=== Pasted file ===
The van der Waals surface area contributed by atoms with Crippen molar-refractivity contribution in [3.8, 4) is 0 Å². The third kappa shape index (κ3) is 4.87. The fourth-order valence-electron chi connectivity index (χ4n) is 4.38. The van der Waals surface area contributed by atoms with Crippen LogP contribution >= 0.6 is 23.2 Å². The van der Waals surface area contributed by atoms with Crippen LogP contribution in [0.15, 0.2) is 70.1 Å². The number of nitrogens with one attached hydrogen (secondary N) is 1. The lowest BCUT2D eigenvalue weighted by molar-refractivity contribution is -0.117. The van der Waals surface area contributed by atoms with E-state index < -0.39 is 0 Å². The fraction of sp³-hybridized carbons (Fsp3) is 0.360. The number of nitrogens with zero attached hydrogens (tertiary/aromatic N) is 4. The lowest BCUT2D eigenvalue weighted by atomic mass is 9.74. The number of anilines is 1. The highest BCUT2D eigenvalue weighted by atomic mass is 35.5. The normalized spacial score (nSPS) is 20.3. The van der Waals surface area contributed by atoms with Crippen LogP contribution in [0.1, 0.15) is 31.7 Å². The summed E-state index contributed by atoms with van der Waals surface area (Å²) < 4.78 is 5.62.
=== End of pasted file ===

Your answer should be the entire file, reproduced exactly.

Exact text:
The van der Waals surface area contributed by atoms with Crippen molar-refractivity contribution in [3.8, 4) is 0 Å². The third kappa shape index (κ3) is 4.87. The fourth-order valence-electron chi connectivity index (χ4n) is 4.38. The van der Waals surface area contributed by atoms with Crippen LogP contribution >= 0.6 is 23.2 Å². The van der Waals surface area contributed by atoms with Crippen LogP contribution in [0.15, 0.2) is 70.1 Å². The number of nitrogens with one attached hydrogen (secondary N) is 1. The lowest BCUT2D eigenvalue weighted by molar-refractivity contribution is -0.117. The van der Waals surface area contributed by atoms with E-state index < -0.39 is 0 Å². The fraction of sp³-hybridized carbons (Fsp3) is 0.360. The number of nitrogens with zero attached hydrogens (tertiary/aromatic N) is 4. The lowest BCUT2D eigenvalue weighted by atomic mass is 9.74. The number of anilines is 1. The highest BCUT2D eigenvalue weighted by atomic mass is 35.5. The normalized spacial score (nSPS) is 20.3. The van der Waals surface area contributed by atoms with Crippen LogP contribution in [0.1, 0.15) is 31.7 Å². The summed E-state index contributed by atoms with van der Waals surface area (Å²) < 4.78 is 5.62.